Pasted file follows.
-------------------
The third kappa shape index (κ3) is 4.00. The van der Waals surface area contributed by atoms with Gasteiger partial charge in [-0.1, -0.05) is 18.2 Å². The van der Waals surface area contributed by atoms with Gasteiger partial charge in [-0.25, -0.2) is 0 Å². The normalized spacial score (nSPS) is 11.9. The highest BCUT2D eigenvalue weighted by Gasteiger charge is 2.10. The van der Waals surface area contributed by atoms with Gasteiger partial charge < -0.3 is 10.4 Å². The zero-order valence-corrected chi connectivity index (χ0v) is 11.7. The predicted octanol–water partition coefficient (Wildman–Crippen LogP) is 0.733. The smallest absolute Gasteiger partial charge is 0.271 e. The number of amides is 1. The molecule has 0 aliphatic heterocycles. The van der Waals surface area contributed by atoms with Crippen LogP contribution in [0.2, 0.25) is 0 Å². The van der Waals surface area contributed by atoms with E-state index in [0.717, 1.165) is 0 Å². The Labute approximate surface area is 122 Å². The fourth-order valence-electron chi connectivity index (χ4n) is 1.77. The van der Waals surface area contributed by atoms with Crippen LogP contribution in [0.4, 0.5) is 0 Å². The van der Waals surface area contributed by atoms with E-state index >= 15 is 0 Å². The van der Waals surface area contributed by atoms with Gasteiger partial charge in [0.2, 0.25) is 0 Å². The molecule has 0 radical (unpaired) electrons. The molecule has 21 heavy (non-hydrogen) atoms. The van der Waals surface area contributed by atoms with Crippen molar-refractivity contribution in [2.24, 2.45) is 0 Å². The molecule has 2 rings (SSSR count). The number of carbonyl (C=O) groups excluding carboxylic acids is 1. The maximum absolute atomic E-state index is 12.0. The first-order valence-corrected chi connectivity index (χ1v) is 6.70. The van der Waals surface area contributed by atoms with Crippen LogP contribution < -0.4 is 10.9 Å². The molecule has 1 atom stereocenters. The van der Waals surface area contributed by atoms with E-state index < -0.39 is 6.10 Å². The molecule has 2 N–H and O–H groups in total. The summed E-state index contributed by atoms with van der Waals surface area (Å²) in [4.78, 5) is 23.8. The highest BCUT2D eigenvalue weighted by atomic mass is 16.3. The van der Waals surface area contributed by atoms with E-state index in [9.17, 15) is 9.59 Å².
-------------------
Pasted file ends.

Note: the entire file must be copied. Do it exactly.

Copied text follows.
The third kappa shape index (κ3) is 4.00. The van der Waals surface area contributed by atoms with Gasteiger partial charge in [-0.1, -0.05) is 18.2 Å². The van der Waals surface area contributed by atoms with Gasteiger partial charge in [-0.25, -0.2) is 0 Å². The normalized spacial score (nSPS) is 11.9. The highest BCUT2D eigenvalue weighted by Gasteiger charge is 2.10. The van der Waals surface area contributed by atoms with Gasteiger partial charge < -0.3 is 10.4 Å². The zero-order valence-corrected chi connectivity index (χ0v) is 11.7. The predicted octanol–water partition coefficient (Wildman–Crippen LogP) is 0.733. The smallest absolute Gasteiger partial charge is 0.271 e. The number of amides is 1. The molecule has 0 aliphatic heterocycles. The van der Waals surface area contributed by atoms with Crippen LogP contribution in [0.2, 0.25) is 0 Å². The van der Waals surface area contributed by atoms with E-state index in [0.717, 1.165) is 0 Å². The Labute approximate surface area is 122 Å². The fourth-order valence-electron chi connectivity index (χ4n) is 1.77. The van der Waals surface area contributed by atoms with Crippen LogP contribution in [0.4, 0.5) is 0 Å². The van der Waals surface area contributed by atoms with E-state index >= 15 is 0 Å². The van der Waals surface area contributed by atoms with Gasteiger partial charge in [0.2, 0.25) is 0 Å². The molecule has 0 radical (unpaired) electrons. The molecule has 21 heavy (non-hydrogen) atoms. The van der Waals surface area contributed by atoms with Crippen molar-refractivity contribution in [2.24, 2.45) is 0 Å². The molecule has 2 rings (SSSR count). The number of carbonyl (C=O) groups excluding carboxylic acids is 1. The maximum absolute atomic E-state index is 12.0. The first-order valence-corrected chi connectivity index (χ1v) is 6.70. The van der Waals surface area contributed by atoms with Crippen LogP contribution < -0.4 is 10.9 Å². The molecule has 1 atom stereocenters. The van der Waals surface area contributed by atoms with E-state index < -0.39 is 6.10 Å². The molecule has 2 N–H and O–H groups in total. The summed E-state index contributed by atoms with van der Waals surface area (Å²) in [4.78, 5) is 23.8. The highest BCUT2D eigenvalue weighted by atomic mass is 16.3. The van der Waals surface area contributed by atoms with E-state index in [9.17, 15) is 9.59 Å².